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Foot Ankle International studied that Plantar Fasciitis affects more than 1 million people per year.

Plantar Fasciitis is a self-limiting condition, but two-thirds of the patients seek help from health care professionals.

Have you ever had fear of standing back up after resting from a run you just completed 20 minutes ago? You might realize that you walk dependently on the outside edge of the foot to avoid placing pressure on the painful heel or sole of the feet.

If you have ever encountered such soreness or discomfort, you would most likely have the most common heel pain condition – Plantar Fasciitis.


The pain felt on the sole of the feel suggests possible micro-tears at the calcaneal tendon attachment from prolonged standing or running. The pain is particularly acute when getting up in the morning or after resting from physical activity.

Plantar Fasciitis has a high prevalence among adults. Obesity is one of the risk factors. Having a body mass index greater than 30kg per m2 increases the strain and stress on the fascia. A change in the foot biomechanics disrupts the shock absorption ability causing overstress injury to the fascia on the sole.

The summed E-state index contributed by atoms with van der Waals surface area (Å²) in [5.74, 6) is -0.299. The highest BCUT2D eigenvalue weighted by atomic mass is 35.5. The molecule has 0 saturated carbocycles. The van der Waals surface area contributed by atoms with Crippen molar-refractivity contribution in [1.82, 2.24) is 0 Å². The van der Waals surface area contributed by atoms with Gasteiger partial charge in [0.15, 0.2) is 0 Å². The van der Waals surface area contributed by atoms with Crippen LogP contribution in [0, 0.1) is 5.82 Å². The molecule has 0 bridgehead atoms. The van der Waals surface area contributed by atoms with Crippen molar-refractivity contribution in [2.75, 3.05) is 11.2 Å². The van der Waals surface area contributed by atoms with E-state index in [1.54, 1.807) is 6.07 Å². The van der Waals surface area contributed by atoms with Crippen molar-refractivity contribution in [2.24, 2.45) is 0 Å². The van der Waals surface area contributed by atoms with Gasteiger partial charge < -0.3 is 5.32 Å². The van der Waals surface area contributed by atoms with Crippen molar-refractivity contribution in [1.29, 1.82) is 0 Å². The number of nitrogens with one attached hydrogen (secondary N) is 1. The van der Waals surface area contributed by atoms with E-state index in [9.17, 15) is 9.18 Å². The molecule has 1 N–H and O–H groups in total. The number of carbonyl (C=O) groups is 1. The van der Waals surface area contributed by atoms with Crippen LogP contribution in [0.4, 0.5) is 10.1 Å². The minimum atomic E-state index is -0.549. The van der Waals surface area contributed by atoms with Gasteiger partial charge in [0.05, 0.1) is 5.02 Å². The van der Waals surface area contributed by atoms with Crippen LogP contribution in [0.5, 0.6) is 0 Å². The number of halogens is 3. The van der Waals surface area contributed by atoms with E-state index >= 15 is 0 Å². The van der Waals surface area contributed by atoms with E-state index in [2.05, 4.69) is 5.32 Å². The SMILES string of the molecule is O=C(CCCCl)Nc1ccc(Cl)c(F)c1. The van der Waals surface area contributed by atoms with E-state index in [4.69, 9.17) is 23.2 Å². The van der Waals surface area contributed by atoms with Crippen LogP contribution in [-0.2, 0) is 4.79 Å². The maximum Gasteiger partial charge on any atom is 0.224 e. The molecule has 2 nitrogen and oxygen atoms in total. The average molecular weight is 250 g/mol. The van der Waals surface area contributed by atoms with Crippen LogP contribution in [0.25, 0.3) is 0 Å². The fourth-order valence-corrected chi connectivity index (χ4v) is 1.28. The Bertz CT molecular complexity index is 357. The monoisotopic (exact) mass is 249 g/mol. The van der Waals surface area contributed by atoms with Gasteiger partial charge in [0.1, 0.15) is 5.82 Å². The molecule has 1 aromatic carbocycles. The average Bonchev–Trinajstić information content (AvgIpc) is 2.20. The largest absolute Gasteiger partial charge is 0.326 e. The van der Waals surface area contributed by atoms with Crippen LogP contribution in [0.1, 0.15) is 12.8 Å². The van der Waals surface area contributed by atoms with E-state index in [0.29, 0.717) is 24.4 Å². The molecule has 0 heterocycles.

Studies have also found that the tightness of posterior muscles of the lower limb is present in runners with Plaster Fasciitis. Another cause of Plantar Fasciitis depends on the demands of your sport or your occupation, whether or not a professional runner, military personnel, or lecturers with prolonged running, walking, or standing.


The symptoms of Plantar Fasciitis occur at the beginning of an activity after rest. For instance, the first step you take after waking up in the morning or standing up after resting from long hours of walking or being on your feet. The heel pain typically improves with activity as it warms up.

Radiographic imaging such as X-ray, Ultrasonography, and Magnetic resonance imaging (MRI) is helpful to rule out other heel and soft tissue pathology. According to the Journal of Foot and Ankle Surgery, subcalcaneal spurs or heel spurs do not support the diagnosis of Plantar Fasciitis.

Plantar Fasciitis is predominantly a mechanical pathology, however, the possibility of neurologic, arthritic, traumatic, or other systemic conditions that causes heel pain should not be overlooked.


Plantar Fasciitis pain can be disabling. If left untreated, chronic recalcitrant Plantar Fasciitis can lead to other foot, knee, pelvic, hip, and back problems due to the way pain impact the normal walking pattern.

Through clinical experiences, various health care professionals have witnessed patients with Plantar Fasciitis be self-limiting.

Here are some self-remedies you can attempt. At some occasions, Plantar Fasciitis pain may affect one’s daily activity and quality of life.

  • Deep Tissue Massage

You can get a professional masseuse to rub on tissue at the bottom of your foot, but for those who are looking for a home remedy, you can look no further than a humble tennis ball. Step on a tennis ball with a light pressure, feeling like a deep massage. Roll it under your foot for a few minutes can help loosen up your Plantar Fascia.

  • Classic Wall Calf Stretch